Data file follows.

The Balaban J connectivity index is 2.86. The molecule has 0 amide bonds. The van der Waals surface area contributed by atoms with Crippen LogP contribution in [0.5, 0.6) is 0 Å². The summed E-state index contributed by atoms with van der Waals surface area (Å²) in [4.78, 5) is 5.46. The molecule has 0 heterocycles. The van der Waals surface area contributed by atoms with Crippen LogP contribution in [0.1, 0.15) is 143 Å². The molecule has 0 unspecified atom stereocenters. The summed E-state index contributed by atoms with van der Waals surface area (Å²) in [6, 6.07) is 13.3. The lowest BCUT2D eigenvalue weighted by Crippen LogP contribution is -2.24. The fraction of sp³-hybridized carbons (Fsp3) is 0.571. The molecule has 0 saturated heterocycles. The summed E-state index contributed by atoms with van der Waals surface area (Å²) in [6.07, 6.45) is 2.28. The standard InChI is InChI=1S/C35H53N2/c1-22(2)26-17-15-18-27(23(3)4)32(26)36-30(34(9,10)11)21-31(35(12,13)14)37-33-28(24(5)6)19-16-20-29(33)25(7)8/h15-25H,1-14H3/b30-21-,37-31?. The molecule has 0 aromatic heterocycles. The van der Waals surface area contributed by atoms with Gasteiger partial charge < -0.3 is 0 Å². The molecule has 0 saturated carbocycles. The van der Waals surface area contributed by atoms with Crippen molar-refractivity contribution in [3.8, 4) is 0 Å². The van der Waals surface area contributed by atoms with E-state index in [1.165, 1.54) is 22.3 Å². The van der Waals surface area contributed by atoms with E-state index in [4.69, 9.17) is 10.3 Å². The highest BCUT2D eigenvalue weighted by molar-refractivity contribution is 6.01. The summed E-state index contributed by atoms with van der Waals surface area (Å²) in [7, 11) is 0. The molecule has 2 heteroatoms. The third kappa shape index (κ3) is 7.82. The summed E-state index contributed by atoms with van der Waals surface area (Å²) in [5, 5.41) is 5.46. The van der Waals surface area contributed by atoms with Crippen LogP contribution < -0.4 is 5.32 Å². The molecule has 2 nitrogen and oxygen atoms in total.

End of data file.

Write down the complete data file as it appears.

The Balaban J connectivity index is 2.86. The molecule has 0 amide bonds. The van der Waals surface area contributed by atoms with Crippen LogP contribution in [0.5, 0.6) is 0 Å². The summed E-state index contributed by atoms with van der Waals surface area (Å²) in [4.78, 5) is 5.46. The molecule has 0 heterocycles. The van der Waals surface area contributed by atoms with Crippen LogP contribution in [0.1, 0.15) is 143 Å². The molecule has 0 unspecified atom stereocenters. The summed E-state index contributed by atoms with van der Waals surface area (Å²) in [6, 6.07) is 13.3. The lowest BCUT2D eigenvalue weighted by Crippen LogP contribution is -2.24. The fraction of sp³-hybridized carbons (Fsp3) is 0.571. The molecule has 0 saturated heterocycles. The summed E-state index contributed by atoms with van der Waals surface area (Å²) in [6.07, 6.45) is 2.28. The standard InChI is InChI=1S/C35H53N2/c1-22(2)26-17-15-18-27(23(3)4)32(26)36-30(34(9,10)11)21-31(35(12,13)14)37-33-28(24(5)6)19-16-20-29(33)25(7)8/h15-25H,1-14H3/b30-21-,37-31?. The molecule has 0 aromatic heterocycles. The van der Waals surface area contributed by atoms with Gasteiger partial charge < -0.3 is 0 Å². The molecule has 0 saturated carbocycles. The van der Waals surface area contributed by atoms with Crippen molar-refractivity contribution in [3.8, 4) is 0 Å². The van der Waals surface area contributed by atoms with E-state index in [1.165, 1.54) is 22.3 Å². The van der Waals surface area contributed by atoms with E-state index in [4.69, 9.17) is 10.3 Å². The highest BCUT2D eigenvalue weighted by molar-refractivity contribution is 6.01. The summed E-state index contributed by atoms with van der Waals surface area (Å²) in [7, 11) is 0. The molecule has 2 heteroatoms. The third kappa shape index (κ3) is 7.82. The summed E-state index contributed by atoms with van der Waals surface area (Å²) in [5, 5.41) is 5.46. The van der Waals surface area contributed by atoms with Crippen LogP contribution < -0.4 is 5.32 Å². The molecule has 2 nitrogen and oxygen atoms in total.